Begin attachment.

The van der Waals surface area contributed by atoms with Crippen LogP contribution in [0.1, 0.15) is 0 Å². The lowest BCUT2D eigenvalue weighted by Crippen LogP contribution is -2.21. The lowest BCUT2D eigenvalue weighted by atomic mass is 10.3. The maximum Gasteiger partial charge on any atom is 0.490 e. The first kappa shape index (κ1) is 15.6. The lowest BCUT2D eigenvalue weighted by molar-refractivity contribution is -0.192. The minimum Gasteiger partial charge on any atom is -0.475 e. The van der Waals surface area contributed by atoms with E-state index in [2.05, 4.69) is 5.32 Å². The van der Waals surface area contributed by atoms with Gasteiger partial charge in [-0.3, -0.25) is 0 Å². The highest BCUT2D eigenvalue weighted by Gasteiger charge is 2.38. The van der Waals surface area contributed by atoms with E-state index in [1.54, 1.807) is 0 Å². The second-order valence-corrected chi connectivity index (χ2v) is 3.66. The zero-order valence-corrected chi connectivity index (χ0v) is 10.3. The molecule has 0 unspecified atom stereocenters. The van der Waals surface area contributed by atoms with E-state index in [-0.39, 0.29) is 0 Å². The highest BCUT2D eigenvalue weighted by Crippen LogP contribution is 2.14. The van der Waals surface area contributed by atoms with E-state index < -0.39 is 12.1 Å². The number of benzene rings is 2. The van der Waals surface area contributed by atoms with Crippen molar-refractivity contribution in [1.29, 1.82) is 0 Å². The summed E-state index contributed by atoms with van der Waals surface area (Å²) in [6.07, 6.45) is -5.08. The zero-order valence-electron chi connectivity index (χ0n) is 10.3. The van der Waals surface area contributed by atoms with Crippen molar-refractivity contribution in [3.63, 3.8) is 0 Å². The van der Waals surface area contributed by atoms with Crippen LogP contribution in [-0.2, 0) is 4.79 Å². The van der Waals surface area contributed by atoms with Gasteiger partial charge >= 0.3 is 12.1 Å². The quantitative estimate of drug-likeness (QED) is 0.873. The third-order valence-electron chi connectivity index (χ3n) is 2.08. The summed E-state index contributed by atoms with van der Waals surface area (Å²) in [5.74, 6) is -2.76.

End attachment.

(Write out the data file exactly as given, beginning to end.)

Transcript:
The van der Waals surface area contributed by atoms with Crippen LogP contribution in [0.1, 0.15) is 0 Å². The lowest BCUT2D eigenvalue weighted by Crippen LogP contribution is -2.21. The lowest BCUT2D eigenvalue weighted by atomic mass is 10.3. The maximum Gasteiger partial charge on any atom is 0.490 e. The first kappa shape index (κ1) is 15.6. The lowest BCUT2D eigenvalue weighted by molar-refractivity contribution is -0.192. The minimum Gasteiger partial charge on any atom is -0.475 e. The van der Waals surface area contributed by atoms with E-state index in [2.05, 4.69) is 5.32 Å². The van der Waals surface area contributed by atoms with Gasteiger partial charge in [-0.3, -0.25) is 0 Å². The highest BCUT2D eigenvalue weighted by Gasteiger charge is 2.38. The van der Waals surface area contributed by atoms with E-state index in [1.54, 1.807) is 0 Å². The second-order valence-corrected chi connectivity index (χ2v) is 3.66. The zero-order valence-corrected chi connectivity index (χ0v) is 10.3. The molecule has 0 unspecified atom stereocenters. The van der Waals surface area contributed by atoms with E-state index in [-0.39, 0.29) is 0 Å². The highest BCUT2D eigenvalue weighted by Crippen LogP contribution is 2.14. The van der Waals surface area contributed by atoms with E-state index < -0.39 is 12.1 Å². The number of benzene rings is 2. The van der Waals surface area contributed by atoms with Crippen molar-refractivity contribution in [1.29, 1.82) is 0 Å². The summed E-state index contributed by atoms with van der Waals surface area (Å²) in [6.07, 6.45) is -5.08. The zero-order valence-electron chi connectivity index (χ0n) is 10.3. The van der Waals surface area contributed by atoms with Crippen molar-refractivity contribution in [3.63, 3.8) is 0 Å². The van der Waals surface area contributed by atoms with Crippen LogP contribution in [-0.2, 0) is 4.79 Å². The van der Waals surface area contributed by atoms with Gasteiger partial charge >= 0.3 is 12.1 Å². The quantitative estimate of drug-likeness (QED) is 0.873. The third-order valence-electron chi connectivity index (χ3n) is 2.08. The summed E-state index contributed by atoms with van der Waals surface area (Å²) in [5.74, 6) is -2.76.